Venice Introduction Walking Tour, Venice

Venice Introduction Walking Tour (Self Guided), Venice

Although most experts agree that the Venetian lagoon emerged nearly 6,000 years ago, the area of today's Venice remained mostly uninhabited, except for a small population of fishermen, up until the 5th century AD when the hordes of Gothic barbarians, looting their way into Rome, drove many a people away from their homes on the mainland to take refuge on the coastal Venetian islands.

Those who fled the burning and plundering by the invaders founded a city which was officially recognized as such after the remains of St. Mark the Evangelist, brought from Alexandria, Egypt, were interred here some time around the 9th century AD. At that point, St. Mark became the patron of Venice and made it part of the Christian world.

Shortly afterwards, Venice had gained independence from the Byzantine Empire and, by the early 11th century, emerged as a powerful city-state successfully trading with the Christian forces during the Crusades. Two centuries later, Venice became a seasoned maritime republic, reigning supreme over the Mediterranean, stifling opposition from the Byzantine Empire.

The Venetian Republic was ruled by a Doge, an elected for life leader assisted by the Council of 10 and the Grand Council of 2,000 members. This form of government remained in force until the Napoleonic invasion of 1797 removed the Venetian Doge and Grand Council from power, thus marking the end of the Republic.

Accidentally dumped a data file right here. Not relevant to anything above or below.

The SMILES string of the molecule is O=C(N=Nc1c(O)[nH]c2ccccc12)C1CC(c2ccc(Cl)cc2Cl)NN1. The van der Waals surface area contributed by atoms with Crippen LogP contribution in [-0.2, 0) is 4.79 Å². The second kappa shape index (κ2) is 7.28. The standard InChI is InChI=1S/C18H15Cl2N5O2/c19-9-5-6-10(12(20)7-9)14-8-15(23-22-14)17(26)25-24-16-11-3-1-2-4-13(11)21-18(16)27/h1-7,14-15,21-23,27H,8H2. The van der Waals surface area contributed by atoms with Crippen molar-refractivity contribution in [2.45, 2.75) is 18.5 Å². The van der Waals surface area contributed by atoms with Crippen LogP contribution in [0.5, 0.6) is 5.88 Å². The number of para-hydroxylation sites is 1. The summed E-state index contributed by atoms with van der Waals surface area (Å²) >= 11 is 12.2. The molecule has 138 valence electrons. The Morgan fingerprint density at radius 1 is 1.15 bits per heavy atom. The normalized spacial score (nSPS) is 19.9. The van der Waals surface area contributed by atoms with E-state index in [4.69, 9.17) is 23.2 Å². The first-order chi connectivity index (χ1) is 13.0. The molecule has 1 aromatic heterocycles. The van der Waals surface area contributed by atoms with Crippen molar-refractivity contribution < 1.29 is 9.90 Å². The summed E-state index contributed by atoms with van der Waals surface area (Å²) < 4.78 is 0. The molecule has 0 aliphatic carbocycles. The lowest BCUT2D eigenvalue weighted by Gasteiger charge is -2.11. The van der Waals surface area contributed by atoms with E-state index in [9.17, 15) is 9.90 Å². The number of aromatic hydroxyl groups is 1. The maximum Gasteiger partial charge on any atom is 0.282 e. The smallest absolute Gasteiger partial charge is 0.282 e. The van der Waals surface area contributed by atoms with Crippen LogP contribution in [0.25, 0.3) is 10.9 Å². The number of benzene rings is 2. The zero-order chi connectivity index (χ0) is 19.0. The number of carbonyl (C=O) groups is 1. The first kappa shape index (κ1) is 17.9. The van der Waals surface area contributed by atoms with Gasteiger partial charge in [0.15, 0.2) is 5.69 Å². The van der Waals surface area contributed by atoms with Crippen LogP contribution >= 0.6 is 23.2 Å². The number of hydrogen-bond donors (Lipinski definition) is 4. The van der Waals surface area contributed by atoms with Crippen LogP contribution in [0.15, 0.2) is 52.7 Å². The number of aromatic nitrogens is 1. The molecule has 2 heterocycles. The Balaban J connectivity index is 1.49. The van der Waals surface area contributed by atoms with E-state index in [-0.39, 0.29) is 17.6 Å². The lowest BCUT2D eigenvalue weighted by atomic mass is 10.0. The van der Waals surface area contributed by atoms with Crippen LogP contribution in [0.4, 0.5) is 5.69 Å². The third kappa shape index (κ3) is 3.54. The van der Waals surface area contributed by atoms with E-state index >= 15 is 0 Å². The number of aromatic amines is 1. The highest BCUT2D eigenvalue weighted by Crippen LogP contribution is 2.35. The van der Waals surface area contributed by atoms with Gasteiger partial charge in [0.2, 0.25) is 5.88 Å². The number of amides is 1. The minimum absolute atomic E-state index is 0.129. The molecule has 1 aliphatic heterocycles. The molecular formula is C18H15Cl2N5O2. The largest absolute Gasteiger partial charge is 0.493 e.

The ensued period of decline lasted until the turn of the 19th century when Venice emerged on the scene once again, this time as a fashionable vacation spot for the wealthy.

Reputed as one of the most romantic places ever built by man, Venice is nicknamed “the City of Water” and “the City of Bridges”. Other than the water and bridges though, the city boasts great art legacy manifested in numerous palaces, galleries, and churches of unparalleled beauty.

The Venice Introduction Walk takes you to the top landmarks of Venice, most of which located along the Grand Canal and San Marco quarter.

Getting to Sight #1. The first tour stop (Palazzo Ducale (Doge's Palace)) is on San Marco Square or can be reached by: Alilaguna Water Taxi: Blue (B), Rosa (R); Water Bus: 1, 2, 4.1, 10, 7, 4.2, 5.2, 2, 20 + N (Night line).
How it works: Download the app "GPSmyCity: Walks in 1K+ Cities" from iTunes App Store or Google Play Store to your mobile phone or tablet. The app turns your mobile device into a personal tour guide and its built-in GPS navigation functions guide you from one tour stop to next. The app works offline, so no data plan is needed when traveling abroad.

Download The GPSmyCity App

Download 'GPSmyCity: Walks in 1K+ Cities' app for IOS   Download 'GPSmyCity: Walks in 1K+ Cities' app for Android

Venice Introduction Walking Tour Map

Guide Name: Venice Introduction Walking Tour
Guide Location: Italy » Venice (See other walking tours in Venice)
Guide Type: Self-guided Walking Tour (Sightseeing)
# of Attractions: 16
Tour Duration: 3 Hour(s)
Travel Distance: 4.1 Km or 2.5 Miles
Author: greghasleft
Sight(s) Featured in This Guide:
  • Palazzo Ducale (Doge's Palace)
  • Campanile di San Marco (St Mark's Campanile)
  • Basilica di San Marco (St Mark's Basilica)
  • Piazza San Marco
  • Torre dell'orologio
  • Fondaco dei Tedeschi
  • Ponte di Rialto (Rialto Bridge)
  • Mercato di Rialto (Rialto Food Market)
  • Santa Maria Gloriosa dei Frari
  • Scuola Grande di San Rocco
  • Campo Santa Margherita
  • Ca' Rezzonico – Museum of 18th-century Venice
  • Gallerie dell'Accademia
  • Palazzo Cavalli-Franchetti
  • Peggy Guggenheim Collection
  • Santa Maria della Salute
Palazzo Ducale (Doge's Palace)

1) Palazzo Ducale (Doge's Palace) (must see)